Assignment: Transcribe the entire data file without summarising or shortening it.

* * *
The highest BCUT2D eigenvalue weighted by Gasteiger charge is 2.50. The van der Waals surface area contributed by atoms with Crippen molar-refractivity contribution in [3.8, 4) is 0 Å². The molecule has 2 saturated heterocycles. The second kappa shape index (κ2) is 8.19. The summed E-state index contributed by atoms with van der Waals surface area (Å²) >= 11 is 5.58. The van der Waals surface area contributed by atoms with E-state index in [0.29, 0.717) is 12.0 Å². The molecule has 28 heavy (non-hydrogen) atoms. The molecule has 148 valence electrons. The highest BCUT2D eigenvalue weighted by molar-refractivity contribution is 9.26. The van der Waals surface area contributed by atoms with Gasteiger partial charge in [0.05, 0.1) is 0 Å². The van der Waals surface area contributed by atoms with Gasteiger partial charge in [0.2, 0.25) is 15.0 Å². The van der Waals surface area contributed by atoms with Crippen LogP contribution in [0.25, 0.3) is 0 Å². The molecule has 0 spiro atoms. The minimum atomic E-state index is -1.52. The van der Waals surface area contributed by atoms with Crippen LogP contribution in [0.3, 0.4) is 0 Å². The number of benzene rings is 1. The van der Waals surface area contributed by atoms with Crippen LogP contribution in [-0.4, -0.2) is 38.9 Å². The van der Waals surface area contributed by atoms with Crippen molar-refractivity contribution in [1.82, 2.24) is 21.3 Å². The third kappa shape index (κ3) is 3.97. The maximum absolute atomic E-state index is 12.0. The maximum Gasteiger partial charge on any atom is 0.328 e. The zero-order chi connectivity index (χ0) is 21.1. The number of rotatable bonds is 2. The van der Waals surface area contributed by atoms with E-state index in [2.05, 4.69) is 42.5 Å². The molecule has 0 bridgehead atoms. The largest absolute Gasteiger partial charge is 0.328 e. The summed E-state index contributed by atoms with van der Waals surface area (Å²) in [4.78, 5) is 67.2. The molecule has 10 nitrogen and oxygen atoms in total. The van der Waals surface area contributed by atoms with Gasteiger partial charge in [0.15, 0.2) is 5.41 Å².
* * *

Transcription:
The highest BCUT2D eigenvalue weighted by Gasteiger charge is 2.50. The van der Waals surface area contributed by atoms with Crippen molar-refractivity contribution in [3.8, 4) is 0 Å². The molecule has 2 saturated heterocycles. The second kappa shape index (κ2) is 8.19. The summed E-state index contributed by atoms with van der Waals surface area (Å²) >= 11 is 5.58. The van der Waals surface area contributed by atoms with E-state index in [0.29, 0.717) is 12.0 Å². The molecule has 28 heavy (non-hydrogen) atoms. The molecule has 148 valence electrons. The highest BCUT2D eigenvalue weighted by molar-refractivity contribution is 9.26. The van der Waals surface area contributed by atoms with Gasteiger partial charge in [0.05, 0.1) is 0 Å². The van der Waals surface area contributed by atoms with Gasteiger partial charge in [0.2, 0.25) is 15.0 Å². The van der Waals surface area contributed by atoms with Crippen LogP contribution in [0.25, 0.3) is 0 Å². The molecule has 0 spiro atoms. The minimum atomic E-state index is -1.52. The van der Waals surface area contributed by atoms with Crippen LogP contribution in [0.3, 0.4) is 0 Å². The number of benzene rings is 1. The van der Waals surface area contributed by atoms with Crippen LogP contribution in [-0.4, -0.2) is 38.9 Å². The van der Waals surface area contributed by atoms with Crippen molar-refractivity contribution in [1.82, 2.24) is 21.3 Å². The third kappa shape index (κ3) is 3.97. The maximum absolute atomic E-state index is 12.0. The maximum Gasteiger partial charge on any atom is 0.328 e. The zero-order chi connectivity index (χ0) is 21.1. The number of rotatable bonds is 2. The van der Waals surface area contributed by atoms with E-state index in [2.05, 4.69) is 42.5 Å². The molecule has 0 bridgehead atoms. The largest absolute Gasteiger partial charge is 0.328 e. The summed E-state index contributed by atoms with van der Waals surface area (Å²) in [4.78, 5) is 67.2. The molecule has 10 nitrogen and oxygen atoms in total. The van der Waals surface area contributed by atoms with Gasteiger partial charge in [0.15, 0.2) is 5.41 Å².